Every technological advance raises a utopian dream and a dystopian nightmare. The invention of the internet around 1989 generated enthusiastic expectations. Creator Tim Berners-Lee refused to file the patents that would have made him a billionaire. An artifact originally appropriated by the military-industrial complex as an underground network invulnerable to atomic attack became an instrument apparently available to all for the free exchange of messages and knowledge. If in the era in which we live the most precious asset is information, a channel that allows it to be multiplied and communicated in a practically free and universal way seemed an open door to Utopia. It promised work, education and creation at a distance, eliminating the urban megaconcentration and the waste of fuel. It was the beginning of a new mode of production, in which the raw material - the information - the tools - the computer - and the product - the processed information - were once again the property of the worker.
The optimism did not last long. Just as all the goods at the disposal of humanity - land, water, minerals, biological organisms, productive forces - were monopolized, the internet also fell under the power of the operators. The network conceived to transmit messages did not take long to find whoever wanted to become the owner of them and through them to their issuers. Currently, about 70% of global GDP is created by the tertiary sector (finance, research, education, advertising, computing, communication, entertainment) which in turn is managed through the Internet. Since the last century, the United States developed the Echelon spy system to decode bids in tenders and ensure that US companies won them. Network operators developed mechanisms to appropriate the knowledge created by society, and forbid it to use it. Information, like surplus value, is expropriated from the society that creates it, and tends to be concentrated in fewer and fewer hands. Only four giants - Facebook, Apple, Google, Amazon - total the largest number of messages sent. To dominate the Net is to dominate the economy.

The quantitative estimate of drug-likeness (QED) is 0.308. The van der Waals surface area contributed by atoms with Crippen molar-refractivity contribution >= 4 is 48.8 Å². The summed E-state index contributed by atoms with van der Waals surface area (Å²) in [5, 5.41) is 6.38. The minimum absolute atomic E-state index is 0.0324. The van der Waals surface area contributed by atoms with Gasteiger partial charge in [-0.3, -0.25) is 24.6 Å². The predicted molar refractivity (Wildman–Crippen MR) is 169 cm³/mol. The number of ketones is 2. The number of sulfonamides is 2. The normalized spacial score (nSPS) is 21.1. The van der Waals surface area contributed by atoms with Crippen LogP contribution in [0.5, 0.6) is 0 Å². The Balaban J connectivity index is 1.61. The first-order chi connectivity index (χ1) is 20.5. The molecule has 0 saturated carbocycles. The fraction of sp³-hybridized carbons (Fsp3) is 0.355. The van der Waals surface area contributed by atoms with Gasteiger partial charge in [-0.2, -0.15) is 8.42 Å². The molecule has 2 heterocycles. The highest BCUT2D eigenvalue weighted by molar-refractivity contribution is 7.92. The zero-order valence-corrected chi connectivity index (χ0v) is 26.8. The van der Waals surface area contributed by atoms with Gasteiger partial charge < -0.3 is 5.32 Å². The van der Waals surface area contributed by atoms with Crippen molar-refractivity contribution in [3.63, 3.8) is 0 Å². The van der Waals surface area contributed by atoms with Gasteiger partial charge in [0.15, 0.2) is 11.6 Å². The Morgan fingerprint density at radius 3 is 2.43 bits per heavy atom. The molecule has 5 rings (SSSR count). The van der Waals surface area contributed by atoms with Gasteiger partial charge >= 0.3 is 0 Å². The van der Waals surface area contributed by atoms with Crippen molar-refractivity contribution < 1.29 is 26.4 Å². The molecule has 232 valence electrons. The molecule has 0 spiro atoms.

All control over the economy becomes social control. The Internet and networks accumulate memberships that exceed the citizenships of most sovereign states. At the beginning of 2021, 4.660 billion people use the internet: 59,5% of the world's population. 5.200 billion use cell phones, 66,6% of the planet's inhabitants. 4.200 billion people are trapped in social networks: 53,6% of earthlings. In these networks, Facebook alone gathers 2.740 billion people; You Tube, 2.291; Whats App, 2.000. Internet users spend an average of six hours and 54 minutes a day in it: the usual length of a working day (https://marketing4ecommerce.net/usuarios-de-internet-mundo/). In Venezuela there are more cell phones than citizens. The majorities look to the networks for an artificial substitute for the village community and the personal relationships destroyed by the megacities. These inordinate clienteles are immeasurable markets whose users incessantly provide their operators with invaluable data and receive publicity and propaganda in return.
All social control is exercised through the usurpation of rights. Imagine that a courier claimed the power to open letters and postal packages and appropriate their content. Such a service would be denounced as an inadmissible instrument of tyranny and would lose all of its users. But from the beginning, first the governments, and then the operators of the Network abusively attributed both privileges. Today, the user can be sure that all their computer messages are opened, scrutinized and used for their own purposes by the organizations that transmit them and their accomplices. Content analysis programs detect the presence of certain key words or verbal constructions and alert surveillance mechanisms that apply tight controls over the senders of the message. Tightening the fence, the channels install "cookies" on users' computers, spy programs that provide detailed information on the content of the computers and the messages they emit. These mechanisms subject Internet users to a world of total control, in front of which the two-way television imagined by George Orwell in 1984, which not only transmitted images to the viewer, but also recorded all the actions of the viewer. Such practices are not exclusive to private network owners. Edward Snowden defected from the US intelligence services when he noticed that they were spying on all cell phones, and that the number of devices dedicated to monitoring his compatriots was greater than those applied against the rest of the world.
It is almost impossible to open a web page without it informing us that it uses "cookies" to serve us better - actually, to spy on us better - and that the mere fact of using it is equivalent to consent to host a spy on the device that communicates with us. the world. If we consider that 59,5% of the world's population uses the Internet, and that each user hosts several “cookies”, there would be more computer spies than human beings. Some portals innocently ask us to enter our email password, which is like asking us for the key to the house, the car and the safe at the same time. But our so-called servants already have them: we are actually their servants. Web pages, social networks explicitly or implicitly attribute the right to use for their own purposes all the content that users circulate on them. It is as if a postal service usurped the ownership of all the messages and objects entrusted to it. It is easy to understand what this means in a system where the fundamental economic good is knowledge. To appropriate information is to take over the world.